beam that would shine down into a cap. Neat!
But the problem is that when I get involved in a
repair it's not uncommon for me to put the flashlight
down without turning it off. I was always running
the batteries down, and the stupid things cost $10 or
more to replace! (ouch!)
Then I found this little gem. It has a very bright LED
that lasts years that has a lens in front of it to focus
the beam (no scatter, no refection!), and it uses
a single, cheap AAA battery. I was hooked.
I bought three - one to use, one as a spare in the
tool box, and one in my supply cabinet as a backup.
I like it that much. But I haven't needed
them. Over 3 years later I'm still using the same
one, even though it's been dropped off of the bench,
stepped on, and acetone spilled on it. Do you get
the idea that I like them? I think that you
need this bright little flashlight which is why I'm
offering them here. It's as indispensable as a
pair of section pliers.
The package includes one AAA battery.
Main Street Pens wax free pen polishing kit
There have been many discussions
about what to use to polish a pen, and whether or not
one should use wax of one kind or another to polish a
pen. My clients like to receive their repaired
pens not only working, but looking great, but I have
considered the arguments pro and con, and have moved
away from using any polishes containing wax on vintage
This is the last
step in my repair process, done before the pen is put in
it's bag as completed. The polish contains no
solvents, no wax - simply a water based polish that
takes a really nice shine and turns it into a "wow!"
shine that allows the colors of a pen to pop. The
kit contains a 1 fluid ounce bottle of polish and
a micro-fiber polishing cloth. It's what I
use all day, every day. The cloth can be
washed and reused when needed.
Note that if you have a pen that needs a heavy cleaning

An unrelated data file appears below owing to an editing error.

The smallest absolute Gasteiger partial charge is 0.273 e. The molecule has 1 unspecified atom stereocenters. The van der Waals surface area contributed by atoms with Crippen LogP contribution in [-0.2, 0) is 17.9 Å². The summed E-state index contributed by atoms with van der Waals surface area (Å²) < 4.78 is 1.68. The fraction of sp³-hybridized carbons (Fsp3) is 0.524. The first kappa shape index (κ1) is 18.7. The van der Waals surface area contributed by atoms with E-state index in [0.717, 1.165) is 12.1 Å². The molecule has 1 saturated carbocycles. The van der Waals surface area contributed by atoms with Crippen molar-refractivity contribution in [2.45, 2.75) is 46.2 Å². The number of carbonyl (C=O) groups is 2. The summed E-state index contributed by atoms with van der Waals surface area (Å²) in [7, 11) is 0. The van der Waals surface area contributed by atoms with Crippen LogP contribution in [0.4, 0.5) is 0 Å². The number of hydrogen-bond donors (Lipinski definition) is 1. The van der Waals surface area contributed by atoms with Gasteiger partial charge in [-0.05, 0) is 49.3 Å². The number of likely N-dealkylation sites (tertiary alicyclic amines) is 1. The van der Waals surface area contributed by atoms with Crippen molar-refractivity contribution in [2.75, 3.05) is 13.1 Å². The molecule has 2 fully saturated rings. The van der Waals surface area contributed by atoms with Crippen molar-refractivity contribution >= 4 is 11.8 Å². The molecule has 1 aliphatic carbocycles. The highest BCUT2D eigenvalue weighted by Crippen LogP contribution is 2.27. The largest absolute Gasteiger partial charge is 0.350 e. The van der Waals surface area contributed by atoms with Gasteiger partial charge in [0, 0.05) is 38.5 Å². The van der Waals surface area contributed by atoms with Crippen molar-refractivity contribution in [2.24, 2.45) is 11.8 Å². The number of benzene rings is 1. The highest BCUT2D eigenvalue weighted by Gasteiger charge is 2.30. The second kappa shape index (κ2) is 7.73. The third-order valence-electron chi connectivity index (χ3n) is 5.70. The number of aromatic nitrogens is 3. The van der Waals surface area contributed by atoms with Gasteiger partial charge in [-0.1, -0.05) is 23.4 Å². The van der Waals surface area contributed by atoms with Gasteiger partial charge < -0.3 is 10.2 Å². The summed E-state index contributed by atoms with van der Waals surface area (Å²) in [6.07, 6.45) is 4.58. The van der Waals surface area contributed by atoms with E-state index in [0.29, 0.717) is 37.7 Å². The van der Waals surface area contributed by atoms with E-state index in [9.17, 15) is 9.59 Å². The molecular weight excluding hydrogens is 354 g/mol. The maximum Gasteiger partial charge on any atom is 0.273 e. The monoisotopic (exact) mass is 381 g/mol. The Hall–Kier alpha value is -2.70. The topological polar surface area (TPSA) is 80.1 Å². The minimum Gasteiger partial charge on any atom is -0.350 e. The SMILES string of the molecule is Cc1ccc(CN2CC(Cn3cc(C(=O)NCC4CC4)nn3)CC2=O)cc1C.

or polish you'll want to use micro-mesh or some other
preliminary material before using this polish.
Pure, unadulterated silicone
grease. Designed to be used on rubber,
plastic and synthetic rubber 0-rings and seals,
and according to the application notes, compatable
with many elastomers and polymers. This is a
lower viscosity grease, i.e. it's stiffer than the stuff
from scuba shops, and is more resistant to washing off
than some others on the market, and silicone oil.
That means it's less likely to get into the ink or feed.
You'll find it on my
shop bench and on the table at pen shows. You use
it on anything that needs to be lubricated on
fountain pens like Sheaffer touchdown tubes,
plunger rods, Pelikan piston seals,
mechanisms etc..... Not recommended for use
as a thread sealant - use the rosin based thread sealant
at the top of this page.
I'm often asked what I recommend for polishing
sterling silver and gold pens, especially pens
like a Parker 75 cisile'. I have only one
answer - a Sunshine cloth. They work very
well indeed to remove tarnish from a pen or nib,
without any of the residue that gets into every
nook and cranny from a paste polish. Use something
like Simicrome on a pen, and you'll take out the
blackening on a Parker 75. I've seen it, and
repaired it, many times. It's also effective in
cleaning up the surface of a gold plated or solid gold
pen. Use sparingly though on plated metals.
You can also use a Sunshine cloth to polish a
gold nib without fear of getting the polish into the
slit or heart of a nib (that's a mess to clean out
The Sunshine cloth cleans with special non
scratch micro-abrasives, and will last a very long time.
You can keep using the cloth, and it will
keep working long after it appears to be loaded up
with the removed tarnish. Don't wash it
though - you'll destroy it's ability to clean.
One 5" X 7 3/4" cloth per tube/
cement AKA orange shellac w/attached
Shellac is the duct tape of pen repair.
You use it to secure PVC and latex sacs to sac
nipples, to hold cap parts together, for all kinds of
things where you want something to be stuck
but not glued
in place. It softens and releases
when heated to about 130F. I've been repairing
pens for a couple of decades now, and have yet to go
through a half pint can of shellac. This is orange
shellac in a 1 oz bottle with an application brush
inside the cap. Exactly what I use day in and day
out. See my comments about shellac on the Blue
Even though I prefer to use an eyeglass loupe when
I do nib work, I still keep a loupe like this handy.
Though inexpensive, I find that the lens is still
bright with good magnification. It comes in a